Orange Group CEO Stephane Richard today announced details of Engage 2025, Orange’s new strategic plan, without targeting significant revenue from 5G services.
Artificial intelligence and data will be at the heart of the reinvention at Orange aimed at improving customer experience and to make our networks smarter and the whole company more agile, Stephane Richard said.
Orange will put AI and data at the service of its networks in order to optimise the deployment of new mobile sites and those of fibre. These new technologies will also facilitate day-to-day network maintenance, helping to reduce costs and improve quality of service.
AI will help Orange to improve the efficiency of its internal processes and its back office activities, such as fraud detection.
Orange will open an Orange Digital Centre in all Group regions and in its operational divisions in France by 2025.
Orange will offer FTTH to more than 65 million households in Europe by 2023, underlining its leadership in Europe in terms of fibre. Orange will rely on the gradual increase in speeds and the constant improvement in quality of connectivity in homes (Homelan) to offer new services.
No significant revenue from 5G?
The plans presented by Stephane Richard indicates that the telecom operator is not bullish about the growth opportunities from 5G services.
In mobile, Orange will focus on 5G. After an initial commercial launch in Romania, 5G will begin to be rolled out in most of the European countries in 2020. 5G will deliver speeds up to 10x faster.
From 2023 – when core networks transition to 5G – Orange will be able to offer lower latency and implement network slicing.
Orange has started to construct future use-cases jointly with its B2B 3 customers and in 2020 will inaugurate an open centre of co-innovation in Chatillon (France) which will be dedicated to new 5G use-cases.
Orange will optimise, develop and derive value from its infrastructure. In Spain and Poland, Orange plans to share future FTTH deployments with other operators via FiberCos, potentially involving third parties. Orange will also continue to optimise its copper network in France.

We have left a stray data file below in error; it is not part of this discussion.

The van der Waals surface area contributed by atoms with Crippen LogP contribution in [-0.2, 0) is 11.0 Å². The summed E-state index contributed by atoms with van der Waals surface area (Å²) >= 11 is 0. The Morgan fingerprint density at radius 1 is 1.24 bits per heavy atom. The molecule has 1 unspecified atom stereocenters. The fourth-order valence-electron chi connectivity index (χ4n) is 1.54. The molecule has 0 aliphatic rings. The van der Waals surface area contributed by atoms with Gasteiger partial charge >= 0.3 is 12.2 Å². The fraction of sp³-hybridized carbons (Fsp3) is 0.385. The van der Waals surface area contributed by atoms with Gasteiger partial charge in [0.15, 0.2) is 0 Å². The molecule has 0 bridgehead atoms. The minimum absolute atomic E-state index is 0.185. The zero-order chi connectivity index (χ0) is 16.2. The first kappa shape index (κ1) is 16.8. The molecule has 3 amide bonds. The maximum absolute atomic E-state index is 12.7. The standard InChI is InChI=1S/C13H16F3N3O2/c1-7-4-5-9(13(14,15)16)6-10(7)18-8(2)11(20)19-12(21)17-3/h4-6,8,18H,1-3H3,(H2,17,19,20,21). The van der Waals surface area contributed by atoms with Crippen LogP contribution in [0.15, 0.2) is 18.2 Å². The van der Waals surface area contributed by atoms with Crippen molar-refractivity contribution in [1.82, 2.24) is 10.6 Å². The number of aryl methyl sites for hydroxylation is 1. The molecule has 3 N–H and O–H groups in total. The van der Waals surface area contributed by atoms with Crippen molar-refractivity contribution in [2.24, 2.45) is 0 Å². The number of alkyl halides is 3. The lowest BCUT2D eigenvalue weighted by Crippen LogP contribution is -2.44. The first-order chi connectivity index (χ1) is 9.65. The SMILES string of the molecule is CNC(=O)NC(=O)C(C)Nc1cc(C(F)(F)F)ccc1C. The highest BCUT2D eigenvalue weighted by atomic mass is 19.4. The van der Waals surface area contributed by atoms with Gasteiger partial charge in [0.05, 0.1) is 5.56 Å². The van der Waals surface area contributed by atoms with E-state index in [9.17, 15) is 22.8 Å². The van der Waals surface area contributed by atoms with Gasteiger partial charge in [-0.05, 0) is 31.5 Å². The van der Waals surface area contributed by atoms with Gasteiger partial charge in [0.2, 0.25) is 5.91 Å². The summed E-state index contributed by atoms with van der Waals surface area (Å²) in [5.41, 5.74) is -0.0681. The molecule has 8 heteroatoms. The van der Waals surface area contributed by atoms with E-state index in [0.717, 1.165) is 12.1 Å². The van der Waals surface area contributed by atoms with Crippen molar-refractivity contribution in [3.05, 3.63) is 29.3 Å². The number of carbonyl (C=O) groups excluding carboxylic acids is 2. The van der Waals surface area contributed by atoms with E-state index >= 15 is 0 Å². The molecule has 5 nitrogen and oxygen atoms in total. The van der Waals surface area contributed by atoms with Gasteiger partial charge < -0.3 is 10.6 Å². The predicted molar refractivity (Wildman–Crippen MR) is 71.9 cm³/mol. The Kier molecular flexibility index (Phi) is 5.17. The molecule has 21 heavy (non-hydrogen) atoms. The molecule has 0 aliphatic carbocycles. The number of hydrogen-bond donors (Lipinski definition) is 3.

Orange will rely on RAN-sharing agreements to optimise the deployment of its mobile infrastructure, particularly 5G, in terms of pace, coverage and financial capacity. This was the impetus for the existing agreements in Poland and Romania and those signed in recent months in Spain and Belgium.
Orange will create TowerCos in most of its European countries to derive value from its 40,000 towers of its mobile network in Europe.
Orange already announced the disposal of 1,500 non-strategic sites in Spain to Cellnex for 260 million euros.
In 2020, Orange will have deployed 4G in almost all countries where it operates and will rely on RAN-sharing agreements and innovative technologies (e.g. lighter pylons) to extend its coverage in rural areas.
In addition, Orange will reinforce its multi-services strategy so that they represent 20 percent of turnover in the area by 2025.
Orange Money will reach about 900 million euros in revenue in 2023.
The Group’s objective is to have a compound annual growth rate (CAGR) in revenues for the 2020- 2023 period of around 5 percent for the region.
Orange will accelerate the transformation of its B2B activities to take advantage of the convergence of telco/IT businesses.
Orange Bank, having attracted 500,000 customers in its two years of operation, will be launched in all European countries by 2025.
France services revenue will experience moderate growth in the 2020-2023 period, mainly due to increased FTTH penetration and mobile (5G) services, which secures market share and encourages the acquisition of new customers.
Spain will return to growth in 2021, with increasingly optimised use of its brands in order to capture their value potential, and increased B2B and wholesale opportunities, excluding those with international operators.
Europe will have growth that is better than the market average in each of its six countries, principally led by strong commercial momentum in convergence thanks to the deployment of ultra-high speed broadband.
Orange will increase use of digital tools in its everyday dealings with its customers. By 2023, the number of calls to call centres in Europe will have decreased by 55 percent. Orange will rely on Djingo, which will become a direct voice-controlled interface with the customer, and on the “My Orange” application, which will double the number of users by 2023 to reach nearly 50 million.
Orange will invest more than 1.5 billion euros in a skills-building programme open to all employees around the world. Specifically, 20,000 employees will be trained in network virtualisation, artificial intelligence, data, cloud computing, code and cybersecurity.
Orange will pursue operational efficiency programs and aims to achieve, by 2023, net savings of one billion euros from within a defined perimeter of indirect costs from telecoms activities at the end of 2019 of 14 billion euros.
eCapex will increase by approximately 50 million euros in 2019 and by around 200 million euros in 2020 due to the RAN-sharing agreements in Spain and Belgium. This will then stabilise in 2021 before starting to decline from 2022, once the bulk of FTTH deployment in France is completed.
The Group aims to reduce the eCAPEX/sales ratio to around 15 percent by around the end of 2023 compared to around 17 percent in 2018.